What’s the catch?
There are a number of factors you should take into consideration when deciding whether to lease your next car:
Mileage: A leasing agreement provides you with a mileage allowance per annum. If you exceed this allowance you will be penalised. Let’s say your daily commute changes from 5 miles to 100 miles, you are bound by the agreement and will have to pay a penalty for each mile you exceed the allowance. A typical excess will be 7.2 pence per mile.
Damage: Any damage to the car will either have to be rectified before the end of the agreement or you will face having to pay a penalty. Most lease companies follow the BVRLA guidelines <a href=”https://www.bvrla.co.uk/service/fair-wear-and-tear-guides”>https://www.bvrla.co.uk/service/fair-wear-and-tear-guides</a>, which is a trade body regulating the vehicle leasing industry. The BVRLA put in place guidelines which describe what is considered fair wear and tear during the term of your lease. If someone scratches your car or opens their door on to it then you may be facing a bill to put it right.
Change of circumstances: If your plans change and suddenly your car can’t accommodate a new baby or you move abroad you may want to terminate your agreement. This varies from finance company but typically you’ll pay a hefty termination fee but only after you have satisfied a minimum number of payments.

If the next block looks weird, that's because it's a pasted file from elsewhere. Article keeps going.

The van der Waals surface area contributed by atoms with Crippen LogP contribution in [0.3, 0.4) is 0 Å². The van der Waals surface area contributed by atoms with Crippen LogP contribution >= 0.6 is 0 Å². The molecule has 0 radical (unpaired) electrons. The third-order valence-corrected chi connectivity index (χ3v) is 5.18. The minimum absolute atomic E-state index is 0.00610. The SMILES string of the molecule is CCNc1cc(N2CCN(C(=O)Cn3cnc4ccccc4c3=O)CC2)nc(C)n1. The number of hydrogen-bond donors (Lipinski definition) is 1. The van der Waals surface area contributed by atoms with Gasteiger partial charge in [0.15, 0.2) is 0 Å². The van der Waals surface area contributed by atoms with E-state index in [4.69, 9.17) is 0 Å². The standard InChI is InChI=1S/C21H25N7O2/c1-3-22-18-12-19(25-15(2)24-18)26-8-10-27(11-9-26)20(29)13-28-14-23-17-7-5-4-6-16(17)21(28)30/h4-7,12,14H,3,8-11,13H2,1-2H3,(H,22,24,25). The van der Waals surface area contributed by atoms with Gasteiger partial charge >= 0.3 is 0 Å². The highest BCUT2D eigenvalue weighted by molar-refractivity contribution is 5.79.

Are these fees justified?
When you hand your car back the finance company will have calculated how much the car is worth based on the mileage and condition. If you hand it back with 50k miles instead of 20k miles on the clock or in a bad condition the car will not be worth what the finance company has forecast. It’s therefore worth considering that leasing a car offers very little flexibility.
It’s not really any different should you own the car yourself. A high mileage or badly cared for example will be worth less than a low mileage and well kept example when you come to sell. A lease is black and white with very little leaway.